A ransomware attack hit the corporate computer network at the Lansing Board of Water and Light (BWL) in Lansing, MI, officials said Monday.
System redundancies and separation of BWL’s corporate computer network from the utility network saved the day and allowed the organization to continue operations, said general manager Dick Peffley.
“I’ve never seen anything of this magnitude,” he said. “We’ve had smaller problems, but nothing that’s shut the entire corporate network down like this.”
Email, phones, computers, printers and other technology on the administrative side remain shutdown, officials said.
Trent Atkins, the utility’s director of emergency management, said there’s no timeline on repairs.
“BWL was attacked by a computer virus that placed encryption software on our corporate network,” he said. “The BWL initiated our disaster response and recovery plan by isolating the virus and a self-imposed shutdown of our system.”
“And at no time was our control system infected, and there have been no threats to the production, the transmission or distribution of BWL utilities to our customers.”
— Trent Atkins, BWL director of emergency management
Lansing police ended up contacted before 7 a.m. Monday, and other state and federal law enforcement agencies have joined the ongoing investigation, he said.
Mayor Virg Bernero, who is out of the country on an economic development trip, has been in personal contact with Peffley and was fully briefed on the situation, Lansing Chief Operating Officer Chad Gamble said.
He added that the city has performed checks of its networks, which are “functioning well,” and will continue to monitor its systems.
The attack was a ransomware virus, which affects access to a computer system until the user pays a fee. BWL officials declined to comment on whether a ransom had been demanded.
“At no time was personal information breached on our network,” Atkins said. “And at no time was our control system infected, and there have been no threats to the production, the transmission or distribution of BWL utilities to our customers.”
The virus did affect the outage phone line and the online outage map. A temporary phone line and outage map have been set up. As of 6 p.m. Monday, the regular outage phone line had been restored, spokesman Steve Serkaian said, but the temporary line remained active as a precaution.
The National Weather Service said thunder, hail and high winds were possible Monday night. BWL officials said the cyber attack created no additional cause for concern with regard to maintaining or repairing utilities.
Commissioner Dennis Louney said the board learned of the virus by Peffley in an email.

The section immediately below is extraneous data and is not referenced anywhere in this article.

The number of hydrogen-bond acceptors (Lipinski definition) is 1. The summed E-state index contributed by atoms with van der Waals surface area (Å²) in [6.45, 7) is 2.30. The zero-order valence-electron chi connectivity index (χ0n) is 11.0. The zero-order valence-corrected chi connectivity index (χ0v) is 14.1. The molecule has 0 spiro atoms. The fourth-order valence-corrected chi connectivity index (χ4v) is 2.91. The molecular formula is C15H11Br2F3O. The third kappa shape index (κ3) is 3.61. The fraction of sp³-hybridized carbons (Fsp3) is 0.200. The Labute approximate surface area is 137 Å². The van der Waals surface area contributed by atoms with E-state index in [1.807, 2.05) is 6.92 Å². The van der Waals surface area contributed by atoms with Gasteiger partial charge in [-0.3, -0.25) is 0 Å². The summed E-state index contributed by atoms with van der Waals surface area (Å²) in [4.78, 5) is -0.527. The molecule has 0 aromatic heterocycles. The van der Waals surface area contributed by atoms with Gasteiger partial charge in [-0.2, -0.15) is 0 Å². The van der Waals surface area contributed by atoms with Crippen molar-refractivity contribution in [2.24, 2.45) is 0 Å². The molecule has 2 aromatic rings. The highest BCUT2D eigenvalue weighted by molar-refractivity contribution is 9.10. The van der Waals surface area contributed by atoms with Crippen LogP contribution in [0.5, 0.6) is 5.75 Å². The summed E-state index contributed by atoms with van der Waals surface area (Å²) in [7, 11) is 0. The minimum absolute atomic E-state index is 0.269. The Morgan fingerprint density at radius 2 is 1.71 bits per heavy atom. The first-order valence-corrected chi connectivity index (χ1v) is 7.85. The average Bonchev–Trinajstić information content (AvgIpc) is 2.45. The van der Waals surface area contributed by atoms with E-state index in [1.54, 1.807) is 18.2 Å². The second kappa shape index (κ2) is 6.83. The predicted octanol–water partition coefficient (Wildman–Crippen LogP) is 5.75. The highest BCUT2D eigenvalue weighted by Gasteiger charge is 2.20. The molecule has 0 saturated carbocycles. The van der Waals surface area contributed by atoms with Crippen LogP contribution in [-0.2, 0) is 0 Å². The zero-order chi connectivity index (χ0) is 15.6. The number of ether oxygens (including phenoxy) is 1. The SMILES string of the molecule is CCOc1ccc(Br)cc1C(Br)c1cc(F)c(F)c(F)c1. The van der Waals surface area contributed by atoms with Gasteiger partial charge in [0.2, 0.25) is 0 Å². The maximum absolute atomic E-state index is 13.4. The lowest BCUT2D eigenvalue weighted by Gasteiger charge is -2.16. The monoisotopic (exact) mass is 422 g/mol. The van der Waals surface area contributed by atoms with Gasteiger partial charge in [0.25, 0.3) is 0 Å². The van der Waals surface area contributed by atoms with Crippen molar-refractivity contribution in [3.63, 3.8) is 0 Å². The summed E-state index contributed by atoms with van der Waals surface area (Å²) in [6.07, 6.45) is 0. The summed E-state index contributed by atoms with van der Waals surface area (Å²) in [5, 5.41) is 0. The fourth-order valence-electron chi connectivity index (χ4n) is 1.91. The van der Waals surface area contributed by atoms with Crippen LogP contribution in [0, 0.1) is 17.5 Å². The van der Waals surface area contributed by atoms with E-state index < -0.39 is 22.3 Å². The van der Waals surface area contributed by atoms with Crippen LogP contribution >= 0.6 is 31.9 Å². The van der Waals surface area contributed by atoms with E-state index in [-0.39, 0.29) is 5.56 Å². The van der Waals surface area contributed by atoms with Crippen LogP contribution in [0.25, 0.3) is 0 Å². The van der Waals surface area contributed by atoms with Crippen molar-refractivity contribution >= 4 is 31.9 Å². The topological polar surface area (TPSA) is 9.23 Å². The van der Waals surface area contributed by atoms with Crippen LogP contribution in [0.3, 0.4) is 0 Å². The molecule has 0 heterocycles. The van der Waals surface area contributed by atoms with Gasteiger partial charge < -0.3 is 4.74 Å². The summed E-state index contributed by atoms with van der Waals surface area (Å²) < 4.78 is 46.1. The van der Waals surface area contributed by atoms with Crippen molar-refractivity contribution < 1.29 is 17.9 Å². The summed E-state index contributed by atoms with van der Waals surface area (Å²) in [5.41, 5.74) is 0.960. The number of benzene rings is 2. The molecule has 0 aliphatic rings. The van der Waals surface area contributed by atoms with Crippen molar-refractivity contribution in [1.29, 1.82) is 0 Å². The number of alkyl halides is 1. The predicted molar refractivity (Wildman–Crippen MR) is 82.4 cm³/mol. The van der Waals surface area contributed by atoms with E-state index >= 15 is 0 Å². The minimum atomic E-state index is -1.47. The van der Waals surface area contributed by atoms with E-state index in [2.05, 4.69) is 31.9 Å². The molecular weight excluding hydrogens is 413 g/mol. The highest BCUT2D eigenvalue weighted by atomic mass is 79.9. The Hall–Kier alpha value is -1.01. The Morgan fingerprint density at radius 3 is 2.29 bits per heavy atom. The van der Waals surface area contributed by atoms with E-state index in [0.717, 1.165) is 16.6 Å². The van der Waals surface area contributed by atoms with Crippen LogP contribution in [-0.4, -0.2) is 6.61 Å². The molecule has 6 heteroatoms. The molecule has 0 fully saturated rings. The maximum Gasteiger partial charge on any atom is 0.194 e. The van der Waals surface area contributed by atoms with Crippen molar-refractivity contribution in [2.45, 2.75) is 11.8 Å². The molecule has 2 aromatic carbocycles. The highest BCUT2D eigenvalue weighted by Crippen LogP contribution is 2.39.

One person is dead and four others injured after a fire broke out at Turkish Petroleum Refineries Corporation (TÜPRAŞ) in the western province of Izmit Sunday night.
The fire broke at 10:40 p.m. local time as workers were conducting routine maintenance work at the refinery. The fire occurred in the crude oil unit. The refinery’s technical security teams got the fire out by 11:45 p.m.
The injured ended up rushed to the hospital and were not seriously hurt. TÜPRAŞ said the injured workers are in good condition.
In February, the refinery suffered from another fire, but there were no casualties. That fire was because of a failure of technical equipment, the company said.
Refinery workers and residents in nearby apartments ended up evacuated following the February fire.
Tüpraş is Turkey’s sole oil refiner, operating four refineries with an annual capacity of 28.1 million tons of crude.
TransCanada Corp. restarted the 590,000-barrel-per-day Keystone crude pipeline at reduced pressure.
The Canadian energy company said the U.S. Pipeline and Hazardous Materials Safety Administration (PHMSA) approved the return to service plan for a controlled start Saturday night.
The pipeline, which delivers light and heavy crude from Hardisty, Alberta, to Cushing, Oklahoma, and Illinois, shut down April 2 after a leak in South Dakota.
Just about 16,800 gallons of oil leaked into a field in South Dakota as part of a spill that shut the Keystone pipeline down, TransCanada officials said.
“As part of the return-to-service plan approved by PHMSA, TransCanada is operating the pipeline at reduced pressure,” the company said.
In an emailed statement, company said it identified the leak near its Freeman pump station in Hutchinson County, South Dakota.
The company also said it will conduct aerial patrols and visual inspections during the restart.
A pipe broke at a sewage treatment plant in Fort Lauderdale, FL, and leaked 400 to 600 gallons of hydrogen peroxide, officials said.
Workers are now cleaning up the spill, which occurred Monday at 5:20 p.m.
The chemical spilled into a holding tank when the pipe broke at the sewage treatment plant. Crews worked through the night to safely remove about 400 to 600 gallons of the highly-concentrated chemical.
The biggest concern is hydrogen peroxide reacts with anything organic, said city spokesman Chaz Adams. He said HazMat crews used buckets to remove the chemical from the tank.
There were no injuries in the incident and some surrounding evacuated as a precaution.
Operators of southwestern Michigan’s Donald C. Cook Nuclear Plant in Lake Township, MI, said one of its units is shutting down for routine refueling and maintenance.
Power at the Unit 1 reactor reduced down to 50 percent Sunday night for equipment testing in advance of Wednesday’s start of the outage, said plant spokesman Bill Schalk.
Equipment replacement, modification and inspection work also are on tap for the outage. About 1,500 contracted workers are coming to the plant to assist the 1,200 regular staff members during the outage, Schalk said.
Indiana Michigan Power runs the plant, which is along Lake Michigan in Berrien County’s Lake Township, near Bridgman.